Is it the same english and western, it's just that the horses are built differently so it looks different?
The term "collection" has several meanings, and is used differently by different disciplines.
Dressage riders use the term collection to mean more animation, exagerated cadence, lowering of the croup and increased angulation of the hind limbs. A collected horse is like a coiled spring and feels like it's sitting down a little behind.
A hunter rider might use collection as a synonym for a slower or shortened gait, for instance "collected sitting trot" instead of "slow sitting trot." Hunter riders still want their horses connected back to front while they slow or shorten the gait; with the hind legs coming well under the body.
Western riders tend to use the term collected as a synonym for slow or shortened too, but in some cases, like in Western Pleasure, to get the desired gait, they actually disengage the hindend. I believe (and I hope a reiner will help me out here) reiners use the term to mean something closer to the dressage meaning, or between the hunter and dressage meaning - a reiner wouldn't want the horse to disengage the hind end.
All disciplines require the horse to be engaged. Moving from hind through to the bit. We all strive to have our horses soft, supple, engaged, and off the forehand undersaddle.
Now the level of collection we ask for is going to be different.
A well respected Dressage clinician out here use to say Upper Level Dressage horses are so collected they are one step away from a small explosion. She used a coiled up spring as an example. They have so much power, and engagement it is fantastic for what they want to perform the movements asked of them. However, if you aren't careful you can have that 'spring' affect of energy if released incorrectly.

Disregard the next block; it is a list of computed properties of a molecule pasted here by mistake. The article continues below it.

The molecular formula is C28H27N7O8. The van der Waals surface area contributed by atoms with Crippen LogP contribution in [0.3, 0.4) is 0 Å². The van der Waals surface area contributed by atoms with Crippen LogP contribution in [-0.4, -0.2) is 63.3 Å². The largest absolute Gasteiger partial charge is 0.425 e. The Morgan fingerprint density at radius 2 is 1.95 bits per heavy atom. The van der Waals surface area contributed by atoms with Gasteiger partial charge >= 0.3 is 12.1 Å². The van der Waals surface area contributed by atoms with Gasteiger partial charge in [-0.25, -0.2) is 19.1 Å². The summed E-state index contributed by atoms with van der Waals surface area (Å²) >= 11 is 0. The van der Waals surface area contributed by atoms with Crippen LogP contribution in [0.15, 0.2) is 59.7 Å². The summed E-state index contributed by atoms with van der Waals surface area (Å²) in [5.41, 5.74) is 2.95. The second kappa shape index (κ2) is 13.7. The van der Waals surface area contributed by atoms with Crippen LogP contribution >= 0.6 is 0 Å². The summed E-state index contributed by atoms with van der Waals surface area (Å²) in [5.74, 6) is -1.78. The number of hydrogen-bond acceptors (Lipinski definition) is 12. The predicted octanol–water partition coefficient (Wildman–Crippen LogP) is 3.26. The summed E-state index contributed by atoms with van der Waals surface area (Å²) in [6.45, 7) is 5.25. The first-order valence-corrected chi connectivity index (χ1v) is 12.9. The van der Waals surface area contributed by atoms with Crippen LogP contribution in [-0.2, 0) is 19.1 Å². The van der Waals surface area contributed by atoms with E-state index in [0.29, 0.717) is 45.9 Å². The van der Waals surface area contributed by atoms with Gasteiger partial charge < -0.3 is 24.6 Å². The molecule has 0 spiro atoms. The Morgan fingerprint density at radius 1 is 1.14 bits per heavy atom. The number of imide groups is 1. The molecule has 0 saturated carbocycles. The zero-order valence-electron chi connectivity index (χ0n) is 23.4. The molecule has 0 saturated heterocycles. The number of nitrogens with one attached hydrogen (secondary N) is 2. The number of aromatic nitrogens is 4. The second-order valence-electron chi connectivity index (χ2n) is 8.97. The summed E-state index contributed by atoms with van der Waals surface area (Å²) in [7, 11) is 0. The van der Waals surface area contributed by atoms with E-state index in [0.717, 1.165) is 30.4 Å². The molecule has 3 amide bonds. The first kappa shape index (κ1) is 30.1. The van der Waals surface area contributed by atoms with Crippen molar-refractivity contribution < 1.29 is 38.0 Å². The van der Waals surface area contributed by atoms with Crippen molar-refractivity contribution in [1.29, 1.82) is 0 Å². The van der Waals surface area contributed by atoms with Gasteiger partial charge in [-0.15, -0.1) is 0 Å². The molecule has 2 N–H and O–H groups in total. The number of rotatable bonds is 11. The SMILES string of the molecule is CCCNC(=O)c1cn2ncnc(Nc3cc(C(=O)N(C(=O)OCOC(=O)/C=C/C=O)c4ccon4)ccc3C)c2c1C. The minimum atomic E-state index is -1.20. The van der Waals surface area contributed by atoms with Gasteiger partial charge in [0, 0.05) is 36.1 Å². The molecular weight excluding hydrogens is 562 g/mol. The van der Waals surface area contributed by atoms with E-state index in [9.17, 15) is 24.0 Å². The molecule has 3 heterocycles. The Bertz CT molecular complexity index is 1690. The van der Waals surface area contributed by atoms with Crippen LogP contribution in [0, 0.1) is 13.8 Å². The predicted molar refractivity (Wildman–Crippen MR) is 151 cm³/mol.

I, personally, don't want that kind of energy under me. I am still looking for collection with my horse. Just not to that level.
I'd be interested to here some opinions of some other WP and reining riders.
I have certainly seen lots of WP horses moving with their hind ends behind them both at the jog and the lope, though it is entirely possible I haven't seen a good or correctly trained one.
Oh, and let's define our terms, as engagement has different meanings in different disciplines. In this context, I am refering to engagement as how far under the body the hind leg travels. Dressage horses and hunters must at least track up or having signifigant overtrack. So when I say WP horses disengage the hind end, I mean the hind leg doesn't come up under the body or come close to tracking up. I would be very hard to produce the WP jog or lope if they were.
My Reiners will ALWAYS engage their hind end. My WP horses do what they need to so long as they aren't killing their spine in the process. Obviously, a Reiner needs a powerful rear to handle all the manuevers desired. Or at least in my opinion. One of the reasons why I like the Trashadeous bloodlines. I dislike the temperment, but I love the rear despite it being hard to handle. I'd rather have that then a flimsy rear that wouldn't handle stops an rollbacks.
As for collection, I use it as a shortened stide. I teach my horses to "collect" their strides and bring their legs up more. Just like in dressage....The "passage" I believe it's called. And extention for me is the horse drawing out to a longer stride, covering more ground.
Posted via Mobile Device
So, we start by...
getting our horses to tack up
getting them forward
then on a contact we push them from back to front into the bit
but the Head will either be lower or higher because of the horses conformation?
but before we ask them to go on a loose rein and stay collected it takes years of collection with contact?
But is it different training to get all the different head positions, some are high (Dressage) some are lower (reining) is it all the same?
I dont get it.
However, to get a true lope, and true jog...the horse DOES have to be using itself properly from behind. Now, you may not see them overtracking exactly (Charlie our DWB/TB does this just at a walk...hence his ability to pull shoes in pasture!). However, they doesn't mean they aren't truly engaged from behind.